Most Americans Didn't Approve of Martin Luther King Jr. Before His Death, Polls Show

There was a time when Martin Luther King Jr. was not so popular with the American people. A Gallup poll from 1966 found that 66 percent of Americans had an unfavorable view of him. GETTY

Before the monuments and the federal holiday, historians remember a time when Martin Luther King, Jr.'s popularity was plummeting.

In the years leading up to his assassination, the preacher and civil rights activist was less popular than ever. A 1966 Gallup poll found that almost two-thirds of Americans had an unfavorable opinion of Dr. King and a third had a positive opinion, a 26 point unfavorable rate increase from 1963.

"He was not searching for popularity," Clayborne Carson, director of the Martin Luther King Jr. Institute at Stanford, told Newsweek. "What he was trying to put forward was what he thought was the right course of action."

King's popularity began to wane after he received the Nobel Peace Prize in 1964. Carson said that King began to lose his momentum as he moved his attention from civil rights in the south to the north— to Chicago to tackle segregation and poverty among black Americans.

"It is one thing to talk about the desegregation of the University of Alabama," he said. "It's quite another thing to talk about the desegregation of neighborhoods in Chicago."

The protests and the "venom" directed against him in Chicago was unlike anything he had experienced in the south, said Carson.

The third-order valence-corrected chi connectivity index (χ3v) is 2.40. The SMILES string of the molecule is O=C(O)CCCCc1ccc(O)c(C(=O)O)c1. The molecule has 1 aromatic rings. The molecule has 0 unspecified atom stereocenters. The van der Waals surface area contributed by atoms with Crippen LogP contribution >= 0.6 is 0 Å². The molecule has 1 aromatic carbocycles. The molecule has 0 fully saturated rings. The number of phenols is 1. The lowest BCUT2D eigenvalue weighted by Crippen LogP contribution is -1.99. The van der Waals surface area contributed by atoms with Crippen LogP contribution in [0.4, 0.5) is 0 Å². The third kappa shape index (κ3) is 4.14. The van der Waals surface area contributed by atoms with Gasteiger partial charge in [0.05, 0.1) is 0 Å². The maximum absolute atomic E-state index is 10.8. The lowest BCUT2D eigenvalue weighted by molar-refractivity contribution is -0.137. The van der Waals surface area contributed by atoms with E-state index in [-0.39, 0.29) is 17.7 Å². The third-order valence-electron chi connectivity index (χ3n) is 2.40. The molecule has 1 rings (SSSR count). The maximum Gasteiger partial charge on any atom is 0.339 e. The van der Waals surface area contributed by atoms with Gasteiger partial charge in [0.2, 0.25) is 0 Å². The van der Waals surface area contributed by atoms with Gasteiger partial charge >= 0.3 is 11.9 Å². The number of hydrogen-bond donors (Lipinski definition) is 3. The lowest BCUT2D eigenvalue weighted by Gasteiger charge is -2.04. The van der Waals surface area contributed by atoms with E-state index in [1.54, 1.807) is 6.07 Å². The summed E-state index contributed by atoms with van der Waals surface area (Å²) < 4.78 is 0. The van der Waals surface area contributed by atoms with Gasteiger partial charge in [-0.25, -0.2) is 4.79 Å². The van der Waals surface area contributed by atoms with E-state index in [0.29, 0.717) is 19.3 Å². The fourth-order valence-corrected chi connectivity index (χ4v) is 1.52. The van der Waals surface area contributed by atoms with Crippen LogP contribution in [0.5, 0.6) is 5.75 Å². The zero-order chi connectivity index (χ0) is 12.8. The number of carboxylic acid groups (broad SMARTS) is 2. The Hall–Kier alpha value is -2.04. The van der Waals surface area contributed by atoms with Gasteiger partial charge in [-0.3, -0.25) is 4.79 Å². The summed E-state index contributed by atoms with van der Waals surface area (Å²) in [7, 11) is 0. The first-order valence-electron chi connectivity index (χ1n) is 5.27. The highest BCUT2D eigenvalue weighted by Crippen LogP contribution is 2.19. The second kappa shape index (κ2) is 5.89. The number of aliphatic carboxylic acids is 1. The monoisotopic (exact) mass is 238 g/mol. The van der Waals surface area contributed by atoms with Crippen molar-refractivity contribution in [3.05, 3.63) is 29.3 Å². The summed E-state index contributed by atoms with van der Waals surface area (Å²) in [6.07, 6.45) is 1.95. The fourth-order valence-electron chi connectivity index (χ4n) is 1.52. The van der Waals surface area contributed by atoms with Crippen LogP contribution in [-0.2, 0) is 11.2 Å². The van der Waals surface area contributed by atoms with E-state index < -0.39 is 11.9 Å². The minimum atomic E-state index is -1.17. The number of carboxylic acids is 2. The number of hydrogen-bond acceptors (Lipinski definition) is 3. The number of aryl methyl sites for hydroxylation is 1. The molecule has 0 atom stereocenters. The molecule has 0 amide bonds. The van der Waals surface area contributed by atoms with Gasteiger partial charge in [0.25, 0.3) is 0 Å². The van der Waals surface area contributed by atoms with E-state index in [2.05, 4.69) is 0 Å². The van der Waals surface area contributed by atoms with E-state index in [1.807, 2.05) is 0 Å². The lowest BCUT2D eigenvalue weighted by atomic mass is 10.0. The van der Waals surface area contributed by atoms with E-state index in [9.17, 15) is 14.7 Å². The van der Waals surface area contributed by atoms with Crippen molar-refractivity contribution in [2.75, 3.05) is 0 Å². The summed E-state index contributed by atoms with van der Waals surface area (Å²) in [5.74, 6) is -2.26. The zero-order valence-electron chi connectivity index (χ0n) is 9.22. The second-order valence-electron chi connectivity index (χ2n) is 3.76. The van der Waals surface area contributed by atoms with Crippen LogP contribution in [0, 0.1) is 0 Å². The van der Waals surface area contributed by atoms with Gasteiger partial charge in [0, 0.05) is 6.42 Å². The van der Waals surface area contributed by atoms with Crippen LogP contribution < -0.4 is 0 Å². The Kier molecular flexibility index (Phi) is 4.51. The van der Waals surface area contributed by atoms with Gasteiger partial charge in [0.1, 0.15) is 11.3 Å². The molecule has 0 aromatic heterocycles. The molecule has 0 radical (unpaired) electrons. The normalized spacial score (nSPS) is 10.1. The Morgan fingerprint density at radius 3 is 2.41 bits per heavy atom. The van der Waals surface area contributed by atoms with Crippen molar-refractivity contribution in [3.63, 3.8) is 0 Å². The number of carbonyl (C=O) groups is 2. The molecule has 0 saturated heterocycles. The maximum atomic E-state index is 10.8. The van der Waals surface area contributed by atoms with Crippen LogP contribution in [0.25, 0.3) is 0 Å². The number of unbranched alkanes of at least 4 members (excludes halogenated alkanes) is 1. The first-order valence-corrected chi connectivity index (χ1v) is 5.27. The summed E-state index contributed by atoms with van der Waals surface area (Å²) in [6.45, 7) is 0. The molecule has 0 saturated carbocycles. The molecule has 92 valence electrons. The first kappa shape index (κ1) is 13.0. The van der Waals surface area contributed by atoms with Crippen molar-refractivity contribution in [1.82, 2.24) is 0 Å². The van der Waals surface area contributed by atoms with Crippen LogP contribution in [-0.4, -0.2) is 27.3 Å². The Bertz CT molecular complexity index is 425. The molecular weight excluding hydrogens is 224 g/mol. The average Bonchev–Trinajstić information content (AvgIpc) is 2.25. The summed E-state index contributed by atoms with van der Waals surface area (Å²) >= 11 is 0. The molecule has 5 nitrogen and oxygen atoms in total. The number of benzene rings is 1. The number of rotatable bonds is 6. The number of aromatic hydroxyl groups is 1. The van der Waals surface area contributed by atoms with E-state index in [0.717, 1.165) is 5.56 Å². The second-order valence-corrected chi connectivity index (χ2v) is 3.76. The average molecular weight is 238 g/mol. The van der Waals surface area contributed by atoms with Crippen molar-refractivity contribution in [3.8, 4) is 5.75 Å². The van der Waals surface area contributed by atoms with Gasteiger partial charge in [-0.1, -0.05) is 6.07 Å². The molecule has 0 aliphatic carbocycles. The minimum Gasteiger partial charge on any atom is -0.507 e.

During the Marquette Park march, King was met by white counter-protestors who threw rocks, bottles, and firecrackers. One protester held up a sign that said: "King would look good with a knife in his back."

King was hit with a rock in the head while marching, which knocked him to the ground. "I have seen many demonstrations in the South, but I have never seen anything so hostile and so hateful as I've seen here today," he said.

King then went on to take a stand against the Vietnam War in 1967, another unpopular move. Speaking to 3,000 people, King said that the U.S. had no "honorable intentions in Vietnam" and that the government had been wrong about going to war from the "beginning." King argued that the U.S. was testing weapons on the Vietnamese people similar to how the Germans performed tests on Holocaust victims.

"It hurt him politically and it hurt his standing in the black community," Carson said. "Many black leaders criticized him.

King's final unpopular move before his assassination, Carson said, was the Poor People's Campaign of 1968, where King called for a march on Washington to highlight the plight of Americans living in poverty.

"Yes, we are going to bring the tired, the poor, the huddled masses …," he said in his last Sunday sermon. "We are coming to demand that the government address itself to the problem of poverty."

King was assassinated in 1968 in Memphis, Tennessee. Despite some of King's unpopular moves, he still remains a popular civil rights figure. But Carson said King's question of "where do we go from here" still lingers.